‘We’re just normal, why do you call us cis?’
Allison Washington

I’m one of your fans, and the educational point you make about the definition of ‘normal’ is really important to elevating the national discussion. However, a huge source of confusion is embedded in your otherwise really helpful diagrams: the terms ‘male’ and ‘female’ are used as the ends of both ‘gender’ and ‘physical sex’ distribution scales. This usage is widespread, and keeps the waters impossibly muddy. Even wikipedia maintains this problematic confusion within their definition of cisgender.

The binary male-female paradigm is built on the ubiquitous sexual dimorphism that drives evolutionary adaptation, and sociobiological theory argues convincingly that a lot of us make decisions based on efficiently finding desirable mates to help spread our genes. [Hence the generally averse disposition to trans people, as errors, distractions, or traps]

That said, evolutionary theory also supports the concept that essentially all genetic characteristics have value depending on circumstances, and thus the tails of every normal distribution exist to support future qualities in the peak. We trans people can freely tout our value, and of course, need to find circumstances under which to demonstrate it to willing observers!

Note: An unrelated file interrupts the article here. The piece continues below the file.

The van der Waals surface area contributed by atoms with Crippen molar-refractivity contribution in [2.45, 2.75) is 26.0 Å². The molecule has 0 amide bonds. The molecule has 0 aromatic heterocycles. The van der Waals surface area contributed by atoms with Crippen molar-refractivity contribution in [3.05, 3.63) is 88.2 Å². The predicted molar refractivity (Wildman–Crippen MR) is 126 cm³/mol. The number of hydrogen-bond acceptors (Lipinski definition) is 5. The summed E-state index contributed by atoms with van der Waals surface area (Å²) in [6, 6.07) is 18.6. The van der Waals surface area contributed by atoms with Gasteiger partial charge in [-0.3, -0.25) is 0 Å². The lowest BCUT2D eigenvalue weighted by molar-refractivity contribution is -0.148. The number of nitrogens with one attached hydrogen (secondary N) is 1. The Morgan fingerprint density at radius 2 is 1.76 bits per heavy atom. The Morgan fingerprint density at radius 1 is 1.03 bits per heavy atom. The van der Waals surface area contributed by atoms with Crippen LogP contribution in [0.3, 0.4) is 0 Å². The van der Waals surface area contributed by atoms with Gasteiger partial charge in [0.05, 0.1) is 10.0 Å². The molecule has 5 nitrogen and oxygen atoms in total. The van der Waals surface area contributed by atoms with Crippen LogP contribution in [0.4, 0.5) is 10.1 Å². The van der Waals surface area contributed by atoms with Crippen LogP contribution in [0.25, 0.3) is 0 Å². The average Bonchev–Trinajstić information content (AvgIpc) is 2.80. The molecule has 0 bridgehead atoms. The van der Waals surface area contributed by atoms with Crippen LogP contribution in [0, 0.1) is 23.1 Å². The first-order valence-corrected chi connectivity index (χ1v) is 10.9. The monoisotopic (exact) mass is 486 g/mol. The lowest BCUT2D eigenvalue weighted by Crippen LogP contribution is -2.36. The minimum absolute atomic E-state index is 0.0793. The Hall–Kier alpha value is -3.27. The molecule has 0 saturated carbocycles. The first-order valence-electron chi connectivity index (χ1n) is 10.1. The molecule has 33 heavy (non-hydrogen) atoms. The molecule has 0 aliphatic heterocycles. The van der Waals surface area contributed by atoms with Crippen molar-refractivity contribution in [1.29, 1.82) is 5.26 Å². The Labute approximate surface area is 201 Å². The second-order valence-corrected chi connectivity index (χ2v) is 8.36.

You say, correctly, it is impossible even to define ‘physical sex’ precisely. This is even more true for ‘gender’, as it contains so many more attribute scales than do our sexual organs. Hence the idea that ‘cis/trans- gender’ is defined by more or less congruency between assigned physical sex and gender lacks so much precision that it is not useful to the goal of better articulated understanding and more productive and positive inclusion.

People operate at a visceral level, and certainly people understand what is meant by congruence between appearance or behavior and the cultural expectations promoted for one’s physical sex. This decision is still individual. Each person has a sense of what the binary cultural expectations are, and which ones they have agreed or subscribed to. Group dynamics come into play- when an individual asks for acceptance of behavior, simply by behaving in any particular way, other people [rugged individualists included] look at their group norms to decide whether to offer it or not.

If we were from another planet- we would scratch our heads at the imprecision of it all, and the loss of value to society from all the poorly founded and enthusiastically embraced efforts at exclusion. Perhaps we would offer a simple solution- Include everyone! There is huge value in each individual’s experience and desire to contribute- and the more we open ourselves to the definition of being human the more we all gain.

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